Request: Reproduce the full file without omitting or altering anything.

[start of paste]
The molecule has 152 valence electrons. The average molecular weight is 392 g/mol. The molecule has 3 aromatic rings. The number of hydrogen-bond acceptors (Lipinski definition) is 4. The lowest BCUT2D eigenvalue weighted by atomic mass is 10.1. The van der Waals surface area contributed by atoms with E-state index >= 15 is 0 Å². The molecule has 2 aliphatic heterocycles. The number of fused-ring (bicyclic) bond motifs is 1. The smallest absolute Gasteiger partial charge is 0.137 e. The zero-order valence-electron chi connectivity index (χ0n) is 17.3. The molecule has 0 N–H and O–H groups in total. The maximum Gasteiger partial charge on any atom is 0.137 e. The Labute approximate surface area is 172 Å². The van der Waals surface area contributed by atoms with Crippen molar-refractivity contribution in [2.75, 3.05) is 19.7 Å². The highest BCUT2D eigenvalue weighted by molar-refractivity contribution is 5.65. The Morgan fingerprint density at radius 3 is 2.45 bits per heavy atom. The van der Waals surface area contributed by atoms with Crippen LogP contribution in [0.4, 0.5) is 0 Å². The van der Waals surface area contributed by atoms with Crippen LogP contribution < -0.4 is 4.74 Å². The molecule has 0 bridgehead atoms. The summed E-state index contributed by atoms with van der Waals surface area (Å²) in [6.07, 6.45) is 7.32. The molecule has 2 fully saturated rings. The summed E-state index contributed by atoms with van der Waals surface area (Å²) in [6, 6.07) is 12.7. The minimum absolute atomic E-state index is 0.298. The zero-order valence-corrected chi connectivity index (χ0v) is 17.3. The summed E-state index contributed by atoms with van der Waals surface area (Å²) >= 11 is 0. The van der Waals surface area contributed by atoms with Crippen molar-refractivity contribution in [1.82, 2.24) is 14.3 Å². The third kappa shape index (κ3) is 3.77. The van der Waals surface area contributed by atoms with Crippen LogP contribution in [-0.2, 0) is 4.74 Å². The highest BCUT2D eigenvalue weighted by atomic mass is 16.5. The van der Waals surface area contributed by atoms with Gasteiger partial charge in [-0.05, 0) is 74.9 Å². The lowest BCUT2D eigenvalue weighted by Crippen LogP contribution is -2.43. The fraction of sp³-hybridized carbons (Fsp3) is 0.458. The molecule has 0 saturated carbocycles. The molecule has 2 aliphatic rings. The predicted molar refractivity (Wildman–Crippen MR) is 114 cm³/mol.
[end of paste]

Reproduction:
The molecule has 152 valence electrons. The average molecular weight is 392 g/mol. The molecule has 3 aromatic rings. The number of hydrogen-bond acceptors (Lipinski definition) is 4. The lowest BCUT2D eigenvalue weighted by atomic mass is 10.1. The van der Waals surface area contributed by atoms with E-state index >= 15 is 0 Å². The molecule has 2 aliphatic heterocycles. The number of fused-ring (bicyclic) bond motifs is 1. The smallest absolute Gasteiger partial charge is 0.137 e. The zero-order valence-electron chi connectivity index (χ0n) is 17.3. The molecule has 0 N–H and O–H groups in total. The maximum Gasteiger partial charge on any atom is 0.137 e. The Labute approximate surface area is 172 Å². The van der Waals surface area contributed by atoms with Crippen molar-refractivity contribution in [2.75, 3.05) is 19.7 Å². The highest BCUT2D eigenvalue weighted by molar-refractivity contribution is 5.65. The Morgan fingerprint density at radius 3 is 2.45 bits per heavy atom. The van der Waals surface area contributed by atoms with Crippen LogP contribution in [0.4, 0.5) is 0 Å². The van der Waals surface area contributed by atoms with Crippen LogP contribution < -0.4 is 4.74 Å². The molecule has 0 bridgehead atoms. The summed E-state index contributed by atoms with van der Waals surface area (Å²) in [6.07, 6.45) is 7.32. The molecule has 2 fully saturated rings. The summed E-state index contributed by atoms with van der Waals surface area (Å²) in [6, 6.07) is 12.7. The minimum absolute atomic E-state index is 0.298. The zero-order valence-corrected chi connectivity index (χ0v) is 17.3. The summed E-state index contributed by atoms with van der Waals surface area (Å²) >= 11 is 0. The van der Waals surface area contributed by atoms with Crippen molar-refractivity contribution in [1.82, 2.24) is 14.3 Å². The third kappa shape index (κ3) is 3.77. The van der Waals surface area contributed by atoms with Crippen LogP contribution in [-0.2, 0) is 4.74 Å². The highest BCUT2D eigenvalue weighted by atomic mass is 16.5. The van der Waals surface area contributed by atoms with Gasteiger partial charge in [-0.05, 0) is 74.9 Å². The lowest BCUT2D eigenvalue weighted by Crippen LogP contribution is -2.43. The fraction of sp³-hybridized carbons (Fsp3) is 0.458. The molecule has 0 saturated carbocycles. The molecule has 2 aliphatic rings. The predicted molar refractivity (Wildman–Crippen MR) is 114 cm³/mol.